Biopharma's China plan gets a boost from patent protections sealed in now official trade deal
As international relations experts continue to cast skepticism on the “phase one” US-China trade deal signed Wednesday, multinational drugmakers found much to be cheerful about.
Specifically, the document includes three provisions related to pharmaceutical patent dispute resolution, patent term extension and counterfeit medicines, promising to strengthen protection for drugs at a time China’s regulatory agency has sped up reviews and shortened the time gap between overseas and Chinese OKs.
“The trade agreement has resolved many long-controversial issues,” Chang Lee, VP of consulting for the Asia Pacific region at the CRO Parexel, told Endpoints News. “These changes all reflect the unprecedented protection of drug patents of innovative drugs, and they are not a small step forward.”
For instance, he noted, one of the key review criteria for biotech IPOs in either Hong Kong or Chinese markets. Any biopharma looking to raise money via that avenue could benefit from the new rules.
Very nice rally in China bio stocks last night on the IP news from the trade war. IP is the lifeblood of biotech!
— Brad Loncar (@bradloncar) January 16, 2020
The first provision, Article 1.11, stipulates that China would set up a mechanism commonly known as patent linkage in the US, as established in the Hatch-Waxman Act of 1984. According to LEK Consulting, it functions “much like a traffic control system” involving the FDA, the USPTO and the court.
To set it up, China would need to ensure three things:
- A patent holder or licensee would be notified when someone is looking to market a generic or biosimilar during the patent term of their approved product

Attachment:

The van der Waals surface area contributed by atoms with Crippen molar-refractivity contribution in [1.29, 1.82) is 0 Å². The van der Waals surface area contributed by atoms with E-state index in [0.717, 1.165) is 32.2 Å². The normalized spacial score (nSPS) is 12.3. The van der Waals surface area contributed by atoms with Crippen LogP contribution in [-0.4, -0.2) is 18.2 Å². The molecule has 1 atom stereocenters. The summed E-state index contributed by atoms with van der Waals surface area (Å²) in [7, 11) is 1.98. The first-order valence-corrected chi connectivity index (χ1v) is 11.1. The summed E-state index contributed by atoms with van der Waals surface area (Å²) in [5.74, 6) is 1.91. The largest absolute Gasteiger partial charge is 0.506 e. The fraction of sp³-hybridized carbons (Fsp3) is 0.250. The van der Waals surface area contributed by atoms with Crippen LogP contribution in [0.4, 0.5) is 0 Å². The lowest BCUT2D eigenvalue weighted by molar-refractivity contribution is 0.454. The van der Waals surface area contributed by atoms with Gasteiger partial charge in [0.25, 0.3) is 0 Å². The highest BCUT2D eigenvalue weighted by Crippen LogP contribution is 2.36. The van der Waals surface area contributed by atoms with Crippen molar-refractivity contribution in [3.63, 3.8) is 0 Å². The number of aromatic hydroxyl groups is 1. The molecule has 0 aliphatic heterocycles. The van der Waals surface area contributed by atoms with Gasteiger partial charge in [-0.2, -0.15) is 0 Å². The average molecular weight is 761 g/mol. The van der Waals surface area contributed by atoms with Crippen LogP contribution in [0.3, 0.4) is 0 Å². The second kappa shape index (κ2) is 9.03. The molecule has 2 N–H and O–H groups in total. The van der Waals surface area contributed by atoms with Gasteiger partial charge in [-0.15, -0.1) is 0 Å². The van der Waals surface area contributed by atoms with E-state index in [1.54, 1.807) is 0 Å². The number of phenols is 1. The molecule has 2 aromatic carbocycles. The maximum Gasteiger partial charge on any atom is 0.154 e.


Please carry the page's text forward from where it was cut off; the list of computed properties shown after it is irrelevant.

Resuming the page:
- There is enough time and opportunity for the patent holder to seek remedies before the marketing of the allegedly infringing product
- Procedures for judicial or administrative proceedings are in place to resolve the disputes in a timely manner
Furthermore, according to Article 1.12 of the trade deal, China has committed to extending patent terms for unreasonable, lengthy delays that aren’t the applicant’s fault. The compensation will not exceed 5 years and the resulting effective patent term — counting from the date of marketing approval in China — will be no more than 14 years.
Lastly, Article 1.18 prods China to take quick action against counterfeit pharmaceutical products including API, bulk chemicals or biological substances. Among them is a requirement to share inspection information with the US and publish data on enforcement measures online every year, “including seizures, revocations of business licenses, fines, and other actions.”
The crackdown on counterfeit medicines come amid increased FDA scrutiny on Chinese manufacturers after a carcinogen scare forced a recall on some common heart pressure pills with API from China.
Furthermore, Lee pointed out, the deal allows suuplemental experimental data, which was forbidden in the past — meaning drugmakers can now add new evidence to support consideration of their patents after they first filed for it.
“Literally, Article 1.10 of the Agreement is a major adjustment to the previous supplementary data policy,” he said. “This means that no matter whether it is the examination procedure of the Intellectual Property Office, the review procedure of the Reexamination Board, or the administrative procedure, the patentee can supplement the data.”
On the other end of the spectrum are major pharma players such as AstraZeneca and Bayer, for whom China has become a “CEO-level priority” both for its massive market and fertile ground for drug development.